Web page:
About tashqueedagg

Searching for the radical themes in American literature. American literature for the age of Occupy
This entry was posted in Alien Life, Animals, Art, Humanism, Knowledge, Philip K. Dick, Technology and tagged , , , , , , , , . Bookmark the permalink.

1 Response to Not By Its Cover

  1. It’s difficult to know what to say about this one.I try to follow your line of reasoning as closely as I can.Dick though,as I’ve often said and we both know very well,liked to probe beneath the surface of ordinary reality within the confines of his own peculiar fiction,to reveal the existence of God and possibly the afterlife.This however can lead to uncomfortable truths,with his poor characters wishing to find their way back to the comfort of the illusion that protected them,with the “hero” of “Faith of Our Fathers” being typical,with no success.Sometimes though,the experience will be transformative,such as Seth Morley’s rescue in “A Maze of Death”,and the manifesting of Wilbur Mercer in “Do Androids Dream of Electric Sheep”,that brings salvation to Rick Decard.

    It seems,that here,the existence of otherworldly life beyond death,is open for all to see,with no spiritual change necessary.The truth appears plainly and factually obvious,although it’s also still organic matter,that seems suspended somewhere in between rather than a purely spiritual exchange.Dick’s own thoughts on the matter,reveals a not surprising methodology:”Here I presented what used to be a wish on my part:that the bible was true.Obviously I was at a halfway point between doubt and faith.Many years later I’m still in that position;I’d like the bible to be true,but-well,maybe if it isn’t we can make it so.But alas,it’s going to take plenty of work to make it.” I have to say,that here,his motives appear to be far removed from political or social concerns.I think I can say though,that it’s shows his know distrust for governments and religions.He was trying I think to look beneath the surface of institutional babble,to find more sanguine truths.This makes a lot more sense.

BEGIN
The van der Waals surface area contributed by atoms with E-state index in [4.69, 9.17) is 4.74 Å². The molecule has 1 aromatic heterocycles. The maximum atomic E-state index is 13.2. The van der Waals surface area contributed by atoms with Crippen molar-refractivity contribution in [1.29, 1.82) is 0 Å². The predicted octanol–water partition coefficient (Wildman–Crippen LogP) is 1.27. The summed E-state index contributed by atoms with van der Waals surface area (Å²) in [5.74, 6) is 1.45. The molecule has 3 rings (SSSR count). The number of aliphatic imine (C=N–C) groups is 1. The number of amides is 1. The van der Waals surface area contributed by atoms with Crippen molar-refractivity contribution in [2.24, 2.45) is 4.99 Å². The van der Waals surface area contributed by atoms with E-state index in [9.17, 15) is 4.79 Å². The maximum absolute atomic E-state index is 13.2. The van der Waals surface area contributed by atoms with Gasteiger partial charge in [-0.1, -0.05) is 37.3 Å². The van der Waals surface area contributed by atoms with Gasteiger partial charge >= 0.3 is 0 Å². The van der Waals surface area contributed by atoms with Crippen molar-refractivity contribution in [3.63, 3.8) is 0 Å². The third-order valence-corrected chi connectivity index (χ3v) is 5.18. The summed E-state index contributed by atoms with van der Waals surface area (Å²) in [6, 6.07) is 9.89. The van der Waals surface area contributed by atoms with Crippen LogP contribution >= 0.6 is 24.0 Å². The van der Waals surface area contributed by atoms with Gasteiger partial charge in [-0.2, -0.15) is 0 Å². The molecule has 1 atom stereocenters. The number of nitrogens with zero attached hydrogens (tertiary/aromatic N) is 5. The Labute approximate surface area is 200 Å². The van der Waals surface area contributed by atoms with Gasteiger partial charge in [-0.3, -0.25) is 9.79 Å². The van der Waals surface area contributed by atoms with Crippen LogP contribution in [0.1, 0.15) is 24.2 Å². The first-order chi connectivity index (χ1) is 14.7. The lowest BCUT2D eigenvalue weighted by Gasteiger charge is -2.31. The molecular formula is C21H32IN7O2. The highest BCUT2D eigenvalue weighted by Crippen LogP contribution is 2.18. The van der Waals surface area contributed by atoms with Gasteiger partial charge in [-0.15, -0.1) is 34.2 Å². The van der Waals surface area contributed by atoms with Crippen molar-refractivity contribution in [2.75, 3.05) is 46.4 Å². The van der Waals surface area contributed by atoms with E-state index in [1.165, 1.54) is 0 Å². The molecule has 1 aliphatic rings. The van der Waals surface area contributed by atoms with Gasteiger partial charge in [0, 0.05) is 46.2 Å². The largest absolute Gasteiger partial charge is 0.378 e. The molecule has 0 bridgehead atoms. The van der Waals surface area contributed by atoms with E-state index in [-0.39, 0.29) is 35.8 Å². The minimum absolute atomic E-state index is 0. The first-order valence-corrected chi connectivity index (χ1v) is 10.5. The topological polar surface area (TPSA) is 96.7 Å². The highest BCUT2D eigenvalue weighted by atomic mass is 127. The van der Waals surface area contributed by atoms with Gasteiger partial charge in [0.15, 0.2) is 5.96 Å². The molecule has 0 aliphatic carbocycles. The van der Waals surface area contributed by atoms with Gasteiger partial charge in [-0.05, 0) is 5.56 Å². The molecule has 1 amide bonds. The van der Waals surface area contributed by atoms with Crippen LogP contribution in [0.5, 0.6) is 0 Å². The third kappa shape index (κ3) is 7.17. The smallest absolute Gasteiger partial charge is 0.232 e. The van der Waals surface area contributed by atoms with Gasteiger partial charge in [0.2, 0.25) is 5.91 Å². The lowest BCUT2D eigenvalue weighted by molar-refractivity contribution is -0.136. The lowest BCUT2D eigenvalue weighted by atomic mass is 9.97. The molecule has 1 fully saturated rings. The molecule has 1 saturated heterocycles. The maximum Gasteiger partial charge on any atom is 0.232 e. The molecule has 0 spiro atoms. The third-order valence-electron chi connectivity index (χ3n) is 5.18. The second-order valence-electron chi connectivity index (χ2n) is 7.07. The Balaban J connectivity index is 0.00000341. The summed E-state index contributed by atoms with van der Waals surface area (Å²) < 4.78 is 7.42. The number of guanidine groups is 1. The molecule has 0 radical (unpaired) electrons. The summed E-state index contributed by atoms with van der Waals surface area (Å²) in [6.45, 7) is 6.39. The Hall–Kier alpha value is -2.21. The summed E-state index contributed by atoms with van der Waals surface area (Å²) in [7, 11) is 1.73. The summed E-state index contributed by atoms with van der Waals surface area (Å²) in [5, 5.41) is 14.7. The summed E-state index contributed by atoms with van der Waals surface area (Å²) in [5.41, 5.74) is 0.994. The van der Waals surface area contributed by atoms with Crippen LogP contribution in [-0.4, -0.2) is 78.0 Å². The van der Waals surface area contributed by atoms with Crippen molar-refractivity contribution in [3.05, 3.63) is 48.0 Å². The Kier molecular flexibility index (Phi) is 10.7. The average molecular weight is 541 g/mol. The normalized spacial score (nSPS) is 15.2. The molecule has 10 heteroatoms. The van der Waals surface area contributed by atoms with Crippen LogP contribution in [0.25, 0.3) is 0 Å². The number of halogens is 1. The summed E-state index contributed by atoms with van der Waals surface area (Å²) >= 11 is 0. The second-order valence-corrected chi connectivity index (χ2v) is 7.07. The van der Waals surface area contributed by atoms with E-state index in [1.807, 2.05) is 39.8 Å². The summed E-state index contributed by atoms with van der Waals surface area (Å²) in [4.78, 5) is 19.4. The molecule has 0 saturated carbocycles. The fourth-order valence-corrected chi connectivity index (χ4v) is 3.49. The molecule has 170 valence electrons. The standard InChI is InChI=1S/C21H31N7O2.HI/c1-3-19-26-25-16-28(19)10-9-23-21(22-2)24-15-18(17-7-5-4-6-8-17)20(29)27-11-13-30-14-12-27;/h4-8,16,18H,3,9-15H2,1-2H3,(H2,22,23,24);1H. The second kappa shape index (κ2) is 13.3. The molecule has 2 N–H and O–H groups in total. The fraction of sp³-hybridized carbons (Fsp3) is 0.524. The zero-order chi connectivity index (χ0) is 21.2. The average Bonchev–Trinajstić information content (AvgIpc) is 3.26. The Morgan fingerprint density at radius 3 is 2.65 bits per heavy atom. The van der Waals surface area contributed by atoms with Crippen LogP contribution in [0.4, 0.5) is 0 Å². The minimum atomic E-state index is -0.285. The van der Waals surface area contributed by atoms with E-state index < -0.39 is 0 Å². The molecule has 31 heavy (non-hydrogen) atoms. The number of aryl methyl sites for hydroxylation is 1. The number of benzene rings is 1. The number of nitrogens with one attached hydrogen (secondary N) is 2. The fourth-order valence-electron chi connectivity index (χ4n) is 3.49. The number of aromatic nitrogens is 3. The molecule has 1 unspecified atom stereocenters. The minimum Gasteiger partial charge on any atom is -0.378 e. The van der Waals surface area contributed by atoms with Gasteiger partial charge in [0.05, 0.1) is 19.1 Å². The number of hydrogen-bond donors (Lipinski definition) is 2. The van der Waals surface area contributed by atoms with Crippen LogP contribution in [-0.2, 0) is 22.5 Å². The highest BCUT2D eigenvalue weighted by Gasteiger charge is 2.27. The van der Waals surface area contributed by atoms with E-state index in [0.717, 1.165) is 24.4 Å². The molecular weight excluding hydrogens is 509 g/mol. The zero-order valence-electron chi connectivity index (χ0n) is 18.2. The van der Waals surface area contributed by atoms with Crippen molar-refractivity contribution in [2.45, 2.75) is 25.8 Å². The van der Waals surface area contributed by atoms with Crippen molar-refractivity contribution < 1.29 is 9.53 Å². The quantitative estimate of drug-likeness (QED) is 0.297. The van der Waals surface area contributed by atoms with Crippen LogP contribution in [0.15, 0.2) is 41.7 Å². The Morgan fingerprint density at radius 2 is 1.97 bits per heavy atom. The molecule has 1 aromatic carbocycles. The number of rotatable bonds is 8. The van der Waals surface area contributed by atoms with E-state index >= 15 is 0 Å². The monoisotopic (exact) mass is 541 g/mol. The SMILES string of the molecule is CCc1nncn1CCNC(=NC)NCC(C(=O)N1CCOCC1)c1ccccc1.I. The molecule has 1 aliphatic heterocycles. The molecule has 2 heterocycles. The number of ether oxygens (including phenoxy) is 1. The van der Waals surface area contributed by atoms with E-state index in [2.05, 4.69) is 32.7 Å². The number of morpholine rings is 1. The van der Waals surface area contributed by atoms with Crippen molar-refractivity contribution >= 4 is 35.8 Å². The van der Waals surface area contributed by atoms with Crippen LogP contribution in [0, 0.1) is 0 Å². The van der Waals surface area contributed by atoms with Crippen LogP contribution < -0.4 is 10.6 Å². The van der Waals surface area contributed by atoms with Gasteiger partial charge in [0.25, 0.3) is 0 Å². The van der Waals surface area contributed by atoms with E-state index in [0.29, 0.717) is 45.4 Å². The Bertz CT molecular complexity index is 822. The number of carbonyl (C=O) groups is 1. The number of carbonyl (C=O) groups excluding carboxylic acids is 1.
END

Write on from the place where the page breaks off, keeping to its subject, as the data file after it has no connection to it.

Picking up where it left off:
As another variation on the frontier theme though,I can agree with you all the way.The natives,such as the Bleekmen of “Martian Time-Slip”,are treated with contempt by the off-world colonists.We have to remember that it wasn’t only our own culture that was changed,but that of the Indians,who even had to change their religious beliefs to suit the settlers.The parallel here between them and the Wubs is too obvious.They are the aborigines who wish to preserve their culture from change.There is integration here rather than a destroying of culture.I am reminded here of the Japanese absorbing cultural mores in “The Man in the High Castle”.

    I have to say,that NBIC is a quaint,quixotic parable,despite not disagreeing with your comments.As I’ve said,Dick’s interests were wide.He through it all in.He didn’t mean to take his writing literally,and abstracted his thoughts for the sake of what he wanted to wanted to write about at the time.